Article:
When hiding or ambushing, blasting a stream of water from within a shrub is a fairly simple task. However, one should take care not to hit any nearby leaves or twigs to ensure the stream flows smoothly and one does not spray oneself with deflected water. When engaging another Player within a shrub, one can use this deflecting water to one's advantage by moving and spraying wildly into the shrub. It will turn the inside of the shrub into a small shower stall.

Show Me the Way

Due to the nature of shrubs, one's available routes of travel are often more limited. A mental map of the area should be kept, especially if the shrubs are taller than eye-level. Also, one should always try to keep two escape routes available. Two is recommended in case one ends up unexpectedly cut off. Of course, while this is not always possible, but a good thing to try and attain.

Conversely, when searching for Players who have entrenched themselves in a patch of shrubs, the first thing to do is limit or eliminate any escape routes. Players which cannot move/escape are much easier to soak than moving ones.

Mind the Vegetation

Shrubs are living things, believe it or not. As such, try to be nice to them. Thankfully, the ammo used in water fights will do a great job in feeding these living creatures. However, avoid trying to force oneself through a shrub, breaking branches, etc. Not only will this make a lot of noise but one is more likely to scrape/injure oneself in the process.

:: Environment: Trees

This type of environment is comprised of many tall trees (>10m) within close proximity to another. Sparce trees (i.e. greater than 20m apart) do not fall into this battle ground category. In this type of environment, one's line-of-sight is minimized due to the amount of trees and vegetation around. Water games which occur in these forested areas involve a lot more strategy and use of the abundant hiding places.

In the Thick of Things

One thing to definitely take advantage of in trees are the trees themselves. Trees offer great hiding places and can allow one to sneak up on opponents' positions or set up ambush spots. Be forewarned, opponents can do this as well. The main difficulty is often getting one's bearings in a forest. A compass can come in handy if one's water game is being held in a large, forested area.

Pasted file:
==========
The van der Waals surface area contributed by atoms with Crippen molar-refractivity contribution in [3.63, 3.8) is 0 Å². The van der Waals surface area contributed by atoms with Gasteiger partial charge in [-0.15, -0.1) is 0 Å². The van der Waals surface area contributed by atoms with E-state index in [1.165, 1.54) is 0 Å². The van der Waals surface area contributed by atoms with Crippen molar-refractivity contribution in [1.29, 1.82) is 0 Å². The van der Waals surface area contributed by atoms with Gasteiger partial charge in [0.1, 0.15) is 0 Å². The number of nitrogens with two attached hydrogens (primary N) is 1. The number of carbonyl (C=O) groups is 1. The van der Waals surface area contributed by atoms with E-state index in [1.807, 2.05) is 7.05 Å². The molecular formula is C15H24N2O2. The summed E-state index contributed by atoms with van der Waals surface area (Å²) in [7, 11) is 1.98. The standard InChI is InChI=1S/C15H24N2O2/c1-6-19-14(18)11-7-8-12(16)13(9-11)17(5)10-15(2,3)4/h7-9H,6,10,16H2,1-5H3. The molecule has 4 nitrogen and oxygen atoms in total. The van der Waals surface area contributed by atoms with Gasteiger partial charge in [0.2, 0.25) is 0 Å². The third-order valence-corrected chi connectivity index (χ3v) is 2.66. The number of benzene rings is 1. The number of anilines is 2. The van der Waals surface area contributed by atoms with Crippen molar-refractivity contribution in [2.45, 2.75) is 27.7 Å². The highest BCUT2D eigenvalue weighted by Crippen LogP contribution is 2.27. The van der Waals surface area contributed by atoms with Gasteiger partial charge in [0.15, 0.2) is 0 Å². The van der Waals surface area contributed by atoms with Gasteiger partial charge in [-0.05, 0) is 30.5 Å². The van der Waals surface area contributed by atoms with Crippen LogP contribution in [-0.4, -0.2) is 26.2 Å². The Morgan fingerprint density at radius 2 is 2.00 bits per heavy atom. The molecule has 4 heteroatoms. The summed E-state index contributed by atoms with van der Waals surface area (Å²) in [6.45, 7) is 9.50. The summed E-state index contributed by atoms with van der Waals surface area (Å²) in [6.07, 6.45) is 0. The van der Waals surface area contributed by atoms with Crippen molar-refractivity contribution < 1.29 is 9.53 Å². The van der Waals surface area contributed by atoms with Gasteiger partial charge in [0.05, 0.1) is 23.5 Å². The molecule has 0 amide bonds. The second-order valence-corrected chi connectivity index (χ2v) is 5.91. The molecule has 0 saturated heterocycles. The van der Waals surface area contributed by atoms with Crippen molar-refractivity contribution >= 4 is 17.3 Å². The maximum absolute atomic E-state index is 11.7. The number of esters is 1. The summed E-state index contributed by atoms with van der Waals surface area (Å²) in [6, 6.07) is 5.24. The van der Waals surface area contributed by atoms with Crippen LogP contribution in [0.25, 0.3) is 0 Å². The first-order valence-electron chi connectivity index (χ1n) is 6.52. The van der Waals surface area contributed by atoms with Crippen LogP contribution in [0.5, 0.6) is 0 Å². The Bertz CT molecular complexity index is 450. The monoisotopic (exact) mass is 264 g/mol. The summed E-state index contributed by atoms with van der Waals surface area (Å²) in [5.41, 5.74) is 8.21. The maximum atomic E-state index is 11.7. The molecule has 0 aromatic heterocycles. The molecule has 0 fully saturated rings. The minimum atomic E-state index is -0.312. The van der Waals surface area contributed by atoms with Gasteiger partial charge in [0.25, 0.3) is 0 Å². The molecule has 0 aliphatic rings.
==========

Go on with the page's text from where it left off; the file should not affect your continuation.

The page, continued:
When traversing between trees, one must watch one's footing and listen to the sounds about. Tree roots and fallen branches are both a tripping hazard as well as a potential noise maker which can give away one's position. Dried leaves should also be avoided if one wants to minimize the noise one makes.

When hiding or ambushing, blasting a stream of water from behind a tree is a fairly simple task. A common technique is to glance, blast, then return to one's hiding position behind a large tree trunk for protection. However, if engaging multiple Players, be wary in case they attempt to circle the tree in both directions. In that case, one can find oneself surrounded very quickly.

Using the Vertical

If one is a confident, experienced climber, and the trees are large enough, one can often climb various trees to get a bird's eye view of the surroundings. Depending on the network of branches, one may even be able to cross from one tree to another but this is typically not a good idea. Blasting from atop a tree if the line of sight is clear will definitely give one a distance advantage. Take note, however, that one must climb down to escape. Thus, it is often not a good idea to attack unless the opponents are far enough away that one will have enough time to climb down and escape return-blasts afterwards.

I Though I Heard Something...